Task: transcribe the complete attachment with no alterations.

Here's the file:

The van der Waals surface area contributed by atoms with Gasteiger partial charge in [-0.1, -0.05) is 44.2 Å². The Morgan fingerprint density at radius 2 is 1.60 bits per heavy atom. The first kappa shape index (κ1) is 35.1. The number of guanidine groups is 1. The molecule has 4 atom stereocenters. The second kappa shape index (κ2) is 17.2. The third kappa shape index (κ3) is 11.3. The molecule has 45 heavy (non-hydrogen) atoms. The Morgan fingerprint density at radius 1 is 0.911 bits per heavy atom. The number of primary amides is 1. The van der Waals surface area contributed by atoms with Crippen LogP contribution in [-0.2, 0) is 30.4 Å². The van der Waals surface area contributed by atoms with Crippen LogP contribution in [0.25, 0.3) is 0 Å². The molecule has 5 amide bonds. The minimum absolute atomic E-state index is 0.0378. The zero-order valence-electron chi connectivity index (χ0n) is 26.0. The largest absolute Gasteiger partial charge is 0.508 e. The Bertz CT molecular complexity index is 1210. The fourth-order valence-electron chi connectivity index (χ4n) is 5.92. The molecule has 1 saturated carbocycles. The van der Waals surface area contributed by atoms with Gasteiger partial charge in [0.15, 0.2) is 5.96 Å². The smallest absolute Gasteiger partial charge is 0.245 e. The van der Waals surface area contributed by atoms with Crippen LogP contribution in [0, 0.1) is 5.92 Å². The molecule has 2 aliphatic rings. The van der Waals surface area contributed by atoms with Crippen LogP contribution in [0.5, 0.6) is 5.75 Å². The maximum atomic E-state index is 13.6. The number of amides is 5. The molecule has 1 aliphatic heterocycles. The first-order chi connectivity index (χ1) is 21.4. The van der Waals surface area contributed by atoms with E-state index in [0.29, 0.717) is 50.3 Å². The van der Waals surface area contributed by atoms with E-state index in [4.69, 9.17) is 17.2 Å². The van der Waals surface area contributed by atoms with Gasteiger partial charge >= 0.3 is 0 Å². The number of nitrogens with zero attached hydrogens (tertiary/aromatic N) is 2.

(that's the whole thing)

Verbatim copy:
The van der Waals surface area contributed by atoms with Gasteiger partial charge in [-0.1, -0.05) is 44.2 Å². The Morgan fingerprint density at radius 2 is 1.60 bits per heavy atom. The first kappa shape index (κ1) is 35.1. The number of guanidine groups is 1. The molecule has 4 atom stereocenters. The second kappa shape index (κ2) is 17.2. The third kappa shape index (κ3) is 11.3. The molecule has 45 heavy (non-hydrogen) atoms. The Morgan fingerprint density at radius 1 is 0.911 bits per heavy atom. The number of primary amides is 1. The van der Waals surface area contributed by atoms with Crippen LogP contribution in [-0.2, 0) is 30.4 Å². The van der Waals surface area contributed by atoms with Crippen LogP contribution in [0.25, 0.3) is 0 Å². The molecule has 5 amide bonds. The minimum absolute atomic E-state index is 0.0378. The zero-order valence-electron chi connectivity index (χ0n) is 26.0. The largest absolute Gasteiger partial charge is 0.508 e. The Bertz CT molecular complexity index is 1210. The fourth-order valence-electron chi connectivity index (χ4n) is 5.92. The molecule has 1 saturated carbocycles. The van der Waals surface area contributed by atoms with Gasteiger partial charge in [0.15, 0.2) is 5.96 Å². The smallest absolute Gasteiger partial charge is 0.245 e. The van der Waals surface area contributed by atoms with Crippen LogP contribution in [0, 0.1) is 5.92 Å². The molecule has 2 aliphatic rings. The van der Waals surface area contributed by atoms with Crippen LogP contribution in [0.5, 0.6) is 5.75 Å². The maximum atomic E-state index is 13.6. The number of amides is 5. The molecule has 1 aliphatic heterocycles. The first-order chi connectivity index (χ1) is 21.4. The van der Waals surface area contributed by atoms with E-state index in [0.29, 0.717) is 50.3 Å². The van der Waals surface area contributed by atoms with E-state index in [4.69, 9.17) is 17.2 Å². The van der Waals surface area contributed by atoms with Gasteiger partial charge >= 0.3 is 0 Å². The number of nitrogens with zero attached hydrogens (tertiary/aromatic N) is 2.